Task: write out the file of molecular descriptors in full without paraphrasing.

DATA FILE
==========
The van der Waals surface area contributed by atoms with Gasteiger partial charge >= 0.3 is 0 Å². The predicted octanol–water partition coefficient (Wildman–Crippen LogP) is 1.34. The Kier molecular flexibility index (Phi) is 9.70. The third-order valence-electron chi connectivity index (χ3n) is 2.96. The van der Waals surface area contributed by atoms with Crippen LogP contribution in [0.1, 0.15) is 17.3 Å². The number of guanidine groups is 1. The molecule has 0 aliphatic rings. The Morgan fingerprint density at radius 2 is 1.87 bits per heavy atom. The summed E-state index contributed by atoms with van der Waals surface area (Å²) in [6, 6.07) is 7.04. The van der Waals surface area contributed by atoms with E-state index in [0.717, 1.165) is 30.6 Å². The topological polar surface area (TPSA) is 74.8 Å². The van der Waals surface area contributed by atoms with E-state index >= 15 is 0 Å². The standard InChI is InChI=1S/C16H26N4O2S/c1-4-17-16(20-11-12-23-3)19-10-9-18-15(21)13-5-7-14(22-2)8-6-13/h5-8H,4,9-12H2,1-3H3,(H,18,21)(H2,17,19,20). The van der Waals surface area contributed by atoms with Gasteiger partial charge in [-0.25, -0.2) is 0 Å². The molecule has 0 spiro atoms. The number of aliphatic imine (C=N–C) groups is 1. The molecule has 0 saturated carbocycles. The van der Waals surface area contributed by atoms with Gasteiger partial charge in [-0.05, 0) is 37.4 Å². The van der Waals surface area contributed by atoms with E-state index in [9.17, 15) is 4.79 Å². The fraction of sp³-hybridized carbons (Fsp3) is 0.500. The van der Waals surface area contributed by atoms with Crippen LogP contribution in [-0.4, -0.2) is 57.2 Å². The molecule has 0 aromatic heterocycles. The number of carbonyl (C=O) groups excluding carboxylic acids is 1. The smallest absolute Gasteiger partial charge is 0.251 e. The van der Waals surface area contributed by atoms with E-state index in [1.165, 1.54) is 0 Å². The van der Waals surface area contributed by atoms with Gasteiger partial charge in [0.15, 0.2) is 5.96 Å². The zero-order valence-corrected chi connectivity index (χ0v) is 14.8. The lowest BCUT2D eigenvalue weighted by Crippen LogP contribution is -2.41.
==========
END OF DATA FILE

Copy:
The van der Waals surface area contributed by atoms with Gasteiger partial charge >= 0.3 is 0 Å². The predicted octanol–water partition coefficient (Wildman–Crippen LogP) is 1.34. The Kier molecular flexibility index (Phi) is 9.70. The third-order valence-electron chi connectivity index (χ3n) is 2.96. The van der Waals surface area contributed by atoms with Crippen LogP contribution in [0.1, 0.15) is 17.3 Å². The number of guanidine groups is 1. The molecule has 0 aliphatic rings. The Morgan fingerprint density at radius 2 is 1.87 bits per heavy atom. The summed E-state index contributed by atoms with van der Waals surface area (Å²) in [6, 6.07) is 7.04. The van der Waals surface area contributed by atoms with E-state index in [0.717, 1.165) is 30.6 Å². The topological polar surface area (TPSA) is 74.8 Å². The van der Waals surface area contributed by atoms with E-state index >= 15 is 0 Å². The standard InChI is InChI=1S/C16H26N4O2S/c1-4-17-16(20-11-12-23-3)19-10-9-18-15(21)13-5-7-14(22-2)8-6-13/h5-8H,4,9-12H2,1-3H3,(H,18,21)(H2,17,19,20). The van der Waals surface area contributed by atoms with Gasteiger partial charge in [-0.25, -0.2) is 0 Å². The molecule has 0 spiro atoms. The number of aliphatic imine (C=N–C) groups is 1. The molecule has 0 saturated carbocycles. The van der Waals surface area contributed by atoms with Gasteiger partial charge in [-0.05, 0) is 37.4 Å². The van der Waals surface area contributed by atoms with E-state index in [9.17, 15) is 4.79 Å². The fraction of sp³-hybridized carbons (Fsp3) is 0.500. The van der Waals surface area contributed by atoms with Crippen LogP contribution in [-0.4, -0.2) is 57.2 Å². The molecule has 0 aromatic heterocycles. The number of carbonyl (C=O) groups excluding carboxylic acids is 1. The smallest absolute Gasteiger partial charge is 0.251 e. The van der Waals surface area contributed by atoms with E-state index in [1.165, 1.54) is 0 Å². The van der Waals surface area contributed by atoms with Gasteiger partial charge in [0.15, 0.2) is 5.96 Å². The zero-order valence-corrected chi connectivity index (χ0v) is 14.8. The lowest BCUT2D eigenvalue weighted by Crippen LogP contribution is -2.41.